In the myriad of flagship devices that get announced almost every month, we tend to forget that a big chunk of Android customers comprises people that care little about all the fancy features higher-end devices carry, and mostly need a tool to get a few things done.
That’s the market Sony is targeting with its latest handset. After quickly retracting all mentions of the Xperia E5 from social media briefly after unveiling it last week, the Japanese firm is officially announcing the device today…
First of all, bear in mind that the handset is slated to arrive only in selected markets such as some in Europe, Latin America, the Middle East and Africa, and will likely not be sold in the US directly by Sony.
For €199 (~$220) you will get some low-to-mid-end specs encased in a design that, carrying the now almost signature Sony fashion, may not be exciting if seen on higher-end terminals such as the Xperia Xs or the Z5 Premium, but that will more than work on a phone like the E5.
The plastic back looks good thanks to the matte texture, and the muted charcoal and pearl white colors keep it somewhat elegant and classy, if a bit understated. But that’s fine — as said, a design show off is not what you’d expect from a phone like this.
The E5 sports a 5″ 720p panel that, while keeping clarity up with 294ppi, suffers the usual problems of Sony’s design with its double chin, which forbids it to surpass the 70% screen-to-body ratio.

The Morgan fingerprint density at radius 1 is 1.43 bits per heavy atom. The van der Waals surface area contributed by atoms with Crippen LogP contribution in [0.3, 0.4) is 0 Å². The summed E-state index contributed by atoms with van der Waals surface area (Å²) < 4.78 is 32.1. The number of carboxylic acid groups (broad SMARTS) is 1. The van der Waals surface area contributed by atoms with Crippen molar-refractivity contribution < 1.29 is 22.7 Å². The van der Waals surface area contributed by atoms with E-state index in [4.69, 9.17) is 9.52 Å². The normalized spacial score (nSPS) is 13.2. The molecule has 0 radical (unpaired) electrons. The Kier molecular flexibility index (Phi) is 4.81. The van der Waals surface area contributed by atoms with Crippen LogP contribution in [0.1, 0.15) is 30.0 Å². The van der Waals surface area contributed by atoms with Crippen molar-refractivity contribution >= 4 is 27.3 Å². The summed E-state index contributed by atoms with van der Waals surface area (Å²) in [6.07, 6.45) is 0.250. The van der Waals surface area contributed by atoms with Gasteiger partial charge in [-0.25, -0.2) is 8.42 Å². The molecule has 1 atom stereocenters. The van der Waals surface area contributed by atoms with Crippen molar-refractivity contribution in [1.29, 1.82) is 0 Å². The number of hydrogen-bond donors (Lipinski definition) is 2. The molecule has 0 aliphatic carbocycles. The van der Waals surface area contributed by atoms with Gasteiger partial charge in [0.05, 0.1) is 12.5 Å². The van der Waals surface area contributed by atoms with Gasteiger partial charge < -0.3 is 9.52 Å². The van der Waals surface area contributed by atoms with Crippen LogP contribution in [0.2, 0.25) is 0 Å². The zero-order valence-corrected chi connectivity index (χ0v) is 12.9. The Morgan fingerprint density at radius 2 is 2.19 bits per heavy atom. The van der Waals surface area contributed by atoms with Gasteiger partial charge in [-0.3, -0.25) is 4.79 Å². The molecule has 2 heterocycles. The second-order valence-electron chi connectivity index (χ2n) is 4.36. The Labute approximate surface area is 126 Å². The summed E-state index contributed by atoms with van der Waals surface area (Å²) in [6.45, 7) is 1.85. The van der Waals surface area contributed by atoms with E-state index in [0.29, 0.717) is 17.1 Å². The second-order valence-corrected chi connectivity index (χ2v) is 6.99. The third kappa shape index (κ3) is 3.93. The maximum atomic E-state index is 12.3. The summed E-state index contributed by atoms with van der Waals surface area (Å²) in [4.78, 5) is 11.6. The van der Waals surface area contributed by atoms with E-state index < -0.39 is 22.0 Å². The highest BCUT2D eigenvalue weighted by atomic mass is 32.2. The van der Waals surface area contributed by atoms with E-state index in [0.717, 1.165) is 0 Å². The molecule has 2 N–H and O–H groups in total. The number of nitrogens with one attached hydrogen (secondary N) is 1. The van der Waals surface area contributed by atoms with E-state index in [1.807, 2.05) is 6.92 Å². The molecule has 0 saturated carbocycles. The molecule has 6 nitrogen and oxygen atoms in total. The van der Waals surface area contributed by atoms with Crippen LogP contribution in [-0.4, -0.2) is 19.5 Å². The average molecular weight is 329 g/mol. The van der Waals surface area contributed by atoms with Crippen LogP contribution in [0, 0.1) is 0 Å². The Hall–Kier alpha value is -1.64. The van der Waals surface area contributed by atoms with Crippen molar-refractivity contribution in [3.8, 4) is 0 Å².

As far as cameras go, we have a 13MP unit on the back and a 5MP one on the front, which will probably get the job done for most. The software is of course Android Marshmallow, with Sony’s lightweight skin on top.
The choice of the SoC, instead, is rather interesting, with Sony skipping Qualcomm‘s offering and opting for a MediaTek MT6735 instead. It is clocked at 1.3GHz, and backed up by a Mali-T720 MP2 GPU and a weird 1.5GB of RAM.
The 16GB of internal storage are expandable via microSD, and keeping things up and running is a 2700mAh battery — it may sound a tad small, but considering the 720p panel it will likely be okay — perhaps just not the two-day battery Sony claims.
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